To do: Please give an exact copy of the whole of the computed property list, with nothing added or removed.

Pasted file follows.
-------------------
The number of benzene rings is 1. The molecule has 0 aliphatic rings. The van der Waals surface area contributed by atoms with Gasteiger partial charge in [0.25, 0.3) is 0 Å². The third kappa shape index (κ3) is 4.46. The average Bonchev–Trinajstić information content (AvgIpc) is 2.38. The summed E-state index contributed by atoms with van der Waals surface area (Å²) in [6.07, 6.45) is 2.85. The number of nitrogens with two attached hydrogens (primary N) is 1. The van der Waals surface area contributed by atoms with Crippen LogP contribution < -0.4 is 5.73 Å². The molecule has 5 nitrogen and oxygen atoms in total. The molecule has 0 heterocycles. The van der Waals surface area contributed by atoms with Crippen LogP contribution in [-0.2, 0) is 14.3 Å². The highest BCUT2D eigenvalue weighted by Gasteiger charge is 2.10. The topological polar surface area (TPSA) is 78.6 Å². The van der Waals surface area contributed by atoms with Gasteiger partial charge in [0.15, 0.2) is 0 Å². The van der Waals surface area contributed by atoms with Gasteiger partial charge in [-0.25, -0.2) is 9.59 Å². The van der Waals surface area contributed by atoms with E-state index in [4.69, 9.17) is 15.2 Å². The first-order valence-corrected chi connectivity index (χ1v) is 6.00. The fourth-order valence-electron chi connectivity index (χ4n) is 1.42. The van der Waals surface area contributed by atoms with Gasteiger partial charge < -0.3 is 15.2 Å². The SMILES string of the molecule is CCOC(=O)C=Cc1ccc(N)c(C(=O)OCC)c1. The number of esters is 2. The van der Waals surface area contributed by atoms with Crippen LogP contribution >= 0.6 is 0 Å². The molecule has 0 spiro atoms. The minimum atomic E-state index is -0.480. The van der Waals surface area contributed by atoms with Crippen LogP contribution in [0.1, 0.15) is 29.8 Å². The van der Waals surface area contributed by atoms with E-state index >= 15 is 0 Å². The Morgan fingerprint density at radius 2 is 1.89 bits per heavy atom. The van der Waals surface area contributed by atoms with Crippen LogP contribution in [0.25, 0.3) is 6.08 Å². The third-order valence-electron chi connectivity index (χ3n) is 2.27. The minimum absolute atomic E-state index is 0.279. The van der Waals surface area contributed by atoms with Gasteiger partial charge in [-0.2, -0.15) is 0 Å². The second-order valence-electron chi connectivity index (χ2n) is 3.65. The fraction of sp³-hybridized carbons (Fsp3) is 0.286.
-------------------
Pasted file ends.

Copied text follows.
The number of benzene rings is 1. The molecule has 0 aliphatic rings. The van der Waals surface area contributed by atoms with Gasteiger partial charge in [0.25, 0.3) is 0 Å². The third kappa shape index (κ3) is 4.46. The average Bonchev–Trinajstić information content (AvgIpc) is 2.38. The summed E-state index contributed by atoms with van der Waals surface area (Å²) in [6.07, 6.45) is 2.85. The number of nitrogens with two attached hydrogens (primary N) is 1. The van der Waals surface area contributed by atoms with Crippen LogP contribution < -0.4 is 5.73 Å². The molecule has 5 nitrogen and oxygen atoms in total. The molecule has 0 heterocycles. The van der Waals surface area contributed by atoms with Crippen LogP contribution in [-0.2, 0) is 14.3 Å². The highest BCUT2D eigenvalue weighted by Gasteiger charge is 2.10. The topological polar surface area (TPSA) is 78.6 Å². The van der Waals surface area contributed by atoms with Gasteiger partial charge in [0.15, 0.2) is 0 Å². The van der Waals surface area contributed by atoms with Gasteiger partial charge in [-0.25, -0.2) is 9.59 Å². The van der Waals surface area contributed by atoms with E-state index in [4.69, 9.17) is 15.2 Å². The first-order valence-corrected chi connectivity index (χ1v) is 6.00. The fourth-order valence-electron chi connectivity index (χ4n) is 1.42. The van der Waals surface area contributed by atoms with Gasteiger partial charge < -0.3 is 15.2 Å². The SMILES string of the molecule is CCOC(=O)C=Cc1ccc(N)c(C(=O)OCC)c1. The number of esters is 2. The van der Waals surface area contributed by atoms with Crippen LogP contribution >= 0.6 is 0 Å². The molecule has 0 spiro atoms. The minimum atomic E-state index is -0.480. The van der Waals surface area contributed by atoms with Crippen LogP contribution in [0.1, 0.15) is 29.8 Å². The van der Waals surface area contributed by atoms with E-state index >= 15 is 0 Å². The Morgan fingerprint density at radius 2 is 1.89 bits per heavy atom. The van der Waals surface area contributed by atoms with Crippen LogP contribution in [0.25, 0.3) is 6.08 Å². The third-order valence-electron chi connectivity index (χ3n) is 2.27. The minimum absolute atomic E-state index is 0.279. The van der Waals surface area contributed by atoms with Gasteiger partial charge in [-0.2, -0.15) is 0 Å². The second-order valence-electron chi connectivity index (χ2n) is 3.65. The fraction of sp³-hybridized carbons (Fsp3) is 0.286.